Born in rural east Tennessee, Enoch Lloyd Branson was a child prodigy whose early promise led to study at the University of Tennessee beginning in 1870 and later instruction at the National Academy of Design, where he was awarded the school’s highest honors in the antique school of drawing. With funds from that prize, Branson made a study tour of Europe in 1875–1876. A subsequent European sojourn led to the exhibition of the artist’s historical genre paintings at the Paris Exposition of 1878. Branson’s advanced training and European experiences exposed him to national and international trends in the art world far surpassing that of many of his Southern contemporaries. 

Upon his return from Europe, Branson formed a partnership with the Knoxville photographer Frank McCrary, with whom he won a first prize for their entry in the Chicago World’s Fair in 1893. After the turn of the century, he began painting portraits of prominent figures on a commission basis, works that were deeply influenced by photography—the subjects set against dark backgrounds and posed as though gazing at a lens. It was also around this time that Branson executed a series of monumental paintings depicting specific events in the history of rural free mail delivery. At least four of these works, some as large as six by eight feet and characterized by the grainy texture and tonalist color values of American art in the Barbizon mood, survive in the collection of the Smithsonian National Postal Museum. Another large work, The Battle of King’s Mountain, was destroyed by fire in 1916. Widely admired locally, the painting was one of a series of historical genre works which also included United States Barracks at Knoxville and Gathering of the Overmountain Men at Sycamore Shoals.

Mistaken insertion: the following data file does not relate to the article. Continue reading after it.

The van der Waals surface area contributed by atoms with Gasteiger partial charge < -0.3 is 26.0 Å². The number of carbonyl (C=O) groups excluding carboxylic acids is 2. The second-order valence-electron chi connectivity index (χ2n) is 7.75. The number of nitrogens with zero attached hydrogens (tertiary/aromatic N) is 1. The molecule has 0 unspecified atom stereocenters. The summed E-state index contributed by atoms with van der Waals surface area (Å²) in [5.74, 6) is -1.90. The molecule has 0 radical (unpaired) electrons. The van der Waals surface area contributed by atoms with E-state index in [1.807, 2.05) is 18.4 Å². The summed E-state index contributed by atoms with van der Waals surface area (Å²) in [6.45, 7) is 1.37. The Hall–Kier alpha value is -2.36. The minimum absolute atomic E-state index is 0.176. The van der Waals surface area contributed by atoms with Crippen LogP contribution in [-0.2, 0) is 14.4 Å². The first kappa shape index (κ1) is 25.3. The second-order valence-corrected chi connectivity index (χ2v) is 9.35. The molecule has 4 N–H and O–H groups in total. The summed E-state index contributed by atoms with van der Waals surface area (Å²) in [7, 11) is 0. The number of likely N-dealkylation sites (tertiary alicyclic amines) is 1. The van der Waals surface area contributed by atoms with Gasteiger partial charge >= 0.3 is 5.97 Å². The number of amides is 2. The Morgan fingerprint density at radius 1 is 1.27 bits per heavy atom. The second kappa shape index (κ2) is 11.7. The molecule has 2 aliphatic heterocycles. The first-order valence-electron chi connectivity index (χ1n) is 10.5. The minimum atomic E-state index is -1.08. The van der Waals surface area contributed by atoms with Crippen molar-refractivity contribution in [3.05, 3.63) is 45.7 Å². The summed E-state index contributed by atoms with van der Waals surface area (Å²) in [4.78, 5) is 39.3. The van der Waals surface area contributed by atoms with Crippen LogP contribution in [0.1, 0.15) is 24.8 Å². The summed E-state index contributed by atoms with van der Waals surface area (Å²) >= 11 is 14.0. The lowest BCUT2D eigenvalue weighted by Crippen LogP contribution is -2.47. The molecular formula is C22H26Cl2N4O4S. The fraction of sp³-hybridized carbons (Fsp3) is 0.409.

Active in Knoxville art groups, Branson offered art lessons and nurtured the careers of several local artists, including Beauford Delaney, Ida Crawley, and Catherine Wiley whose works are also represented in the Johnson Collection. As Tennessee’s most famous artist, he was commissioned in 1924 to paint the state’s legendary hero, Sergeant Alvin Cullum York, one of the most decorated soldiers in World War I. Still Life with Peaches is unique in the artist’s oeuvre and especially demonstrative of his painterly skills. In it, Branson focuses upon the spontaneous spilling of fresh fruit from a rough hewn basket, a display enhanced by closely applied color and a strong sense of texture.